Although it was the preseason and there can't be that much taken from the games, there's no denying that Gabbert has taken steps forward in his progression of being a legitimate starting quarterback in the NFL.
Let's take an in-depth look at specific things that Gabbert has shown improvement on during the first two games of the preseason.
Having poise in the pocket
One of the big knocks on Gabbert during his rookie season was that he showed very little to no poise inside of the pocket. Gabbert often looked jumpy and uncomfortable standing in the pocket, which contributed to a lot of bad reads and inaccurate throws.
This was not a product of a bad offensive line. This was the same offensive line that blocked for the league's leading rusher last season. This was a product of a rookie simply not being used to the speed of the NFL game. For some quarterbacks, the adjustment is made quicker. For Gabbert, it took a little more time.
Against the Saints Friday night, Gabbert stood tall in the pocket. With him feeling more comfortable in the pocket, he stepped into his throws and they came out crisper and with better timing.
Having command of the offense
This can be contributed to a couple of different factors, but Gabbert seemed to have a very good command of the offense against the Saints—a better command than what he showcased as a rookie.
Whether it was him being a rookie or the playbook itself, Gabbert looked as if he had a football IQ of, well, a rookie. Although he is in a new system in his second year, he seems to have a better grasp of going through his progressions.
What that shows is that he knows where is receivers are on the field, which will increase his chances of making better decision with the football.
Gabbert having a better command of the offense can also be attributed to the play calling of head coach Mike Mularkey.
Mularkey has still shown the commitment to the run that former coach Jack Del Rio showed, but he still is able to keep the play calling balanced between run and pass.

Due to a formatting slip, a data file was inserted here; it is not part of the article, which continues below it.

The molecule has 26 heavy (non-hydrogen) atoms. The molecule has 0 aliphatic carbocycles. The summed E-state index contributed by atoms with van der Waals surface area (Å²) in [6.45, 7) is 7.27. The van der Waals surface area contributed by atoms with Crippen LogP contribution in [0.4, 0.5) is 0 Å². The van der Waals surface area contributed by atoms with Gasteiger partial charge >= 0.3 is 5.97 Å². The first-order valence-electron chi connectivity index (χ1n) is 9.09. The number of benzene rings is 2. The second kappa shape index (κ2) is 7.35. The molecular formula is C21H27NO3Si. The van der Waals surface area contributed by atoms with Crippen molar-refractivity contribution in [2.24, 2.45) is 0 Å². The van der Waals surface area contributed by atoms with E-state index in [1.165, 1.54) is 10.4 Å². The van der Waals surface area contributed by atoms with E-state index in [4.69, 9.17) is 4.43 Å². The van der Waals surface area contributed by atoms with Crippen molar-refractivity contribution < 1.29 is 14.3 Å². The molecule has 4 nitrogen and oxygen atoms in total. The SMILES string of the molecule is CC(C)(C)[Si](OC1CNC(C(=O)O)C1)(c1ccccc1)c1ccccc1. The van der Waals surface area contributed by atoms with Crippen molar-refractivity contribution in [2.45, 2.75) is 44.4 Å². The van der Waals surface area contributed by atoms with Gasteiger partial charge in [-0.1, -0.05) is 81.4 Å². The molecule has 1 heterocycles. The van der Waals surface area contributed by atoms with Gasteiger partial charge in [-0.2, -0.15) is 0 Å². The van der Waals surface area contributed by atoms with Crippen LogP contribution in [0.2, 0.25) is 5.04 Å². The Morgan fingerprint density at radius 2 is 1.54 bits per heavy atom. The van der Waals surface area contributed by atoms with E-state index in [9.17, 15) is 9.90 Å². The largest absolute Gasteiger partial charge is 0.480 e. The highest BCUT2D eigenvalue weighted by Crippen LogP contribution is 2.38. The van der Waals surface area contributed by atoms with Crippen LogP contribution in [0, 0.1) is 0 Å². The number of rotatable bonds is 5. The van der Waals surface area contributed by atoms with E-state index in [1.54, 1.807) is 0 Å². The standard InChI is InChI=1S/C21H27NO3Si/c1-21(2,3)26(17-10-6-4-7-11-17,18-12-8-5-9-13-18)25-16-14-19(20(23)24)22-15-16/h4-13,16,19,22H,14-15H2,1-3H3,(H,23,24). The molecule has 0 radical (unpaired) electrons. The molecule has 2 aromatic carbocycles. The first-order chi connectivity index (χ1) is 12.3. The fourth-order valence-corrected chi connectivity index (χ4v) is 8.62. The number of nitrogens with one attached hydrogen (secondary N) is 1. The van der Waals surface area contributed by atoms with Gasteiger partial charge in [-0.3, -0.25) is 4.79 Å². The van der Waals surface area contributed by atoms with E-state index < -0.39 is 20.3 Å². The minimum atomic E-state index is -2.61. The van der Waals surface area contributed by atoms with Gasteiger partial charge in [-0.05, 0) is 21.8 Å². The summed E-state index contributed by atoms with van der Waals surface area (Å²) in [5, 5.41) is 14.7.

This pays dividends for Gabbert, as it will give him more repetitions and more chances to learn the offense.
This has nothing to do with Gabbert himself, but it will has helped him so far this preseason and will continue to help him moving forward.
Gabbert had virtually no receiving options during his rookie season. Not having even an average receiving corps stunted his growth to a certain degree because it gave him little margin for error.
With Laurent Robinson and Justin Blackmon being added during the offseason, Gabbert now has options he can trust and he doesn't have to deliver that perfect throw.
Gabbert seemed to have created an immediate connection with Blackmon, as he connected with him four times for 48 yards and a touchdown.
Gabbert having weapons who can get open and make plays will do wonders for his progression moving forward.
What needs to happen moving forward
Again, all of this is happening during preseason games, which means they can almost be taken with a grain of salt. Remember the 2008 Lions? The team that went 0-16? Well, they went 4-0 during the preseason, which should give you glimpse of how much the preseason means in the long run.
None of this matters if Gabbert doesn't continue this improvement during the regular season.
Things will change then. The intensity will be ratcheted up. Right now, he doesn't have to deal with defensive coordinators developing a game plan to stop him. He will have to deal with that during the regular season.
Moving forward, how will Gabbert react to adversity? How will he react when the play doesn't unfold as it was planned?
These are the things that make quarterbacks great: turning lemons into lemonade.
It's easy to stand in the pocket and deliver the ball when everything goes according to plan, but what will he do when it doesn't?
He didn't show the ability to do so last season and will have to improve on that this season.
Like the new article format? Send us feedback!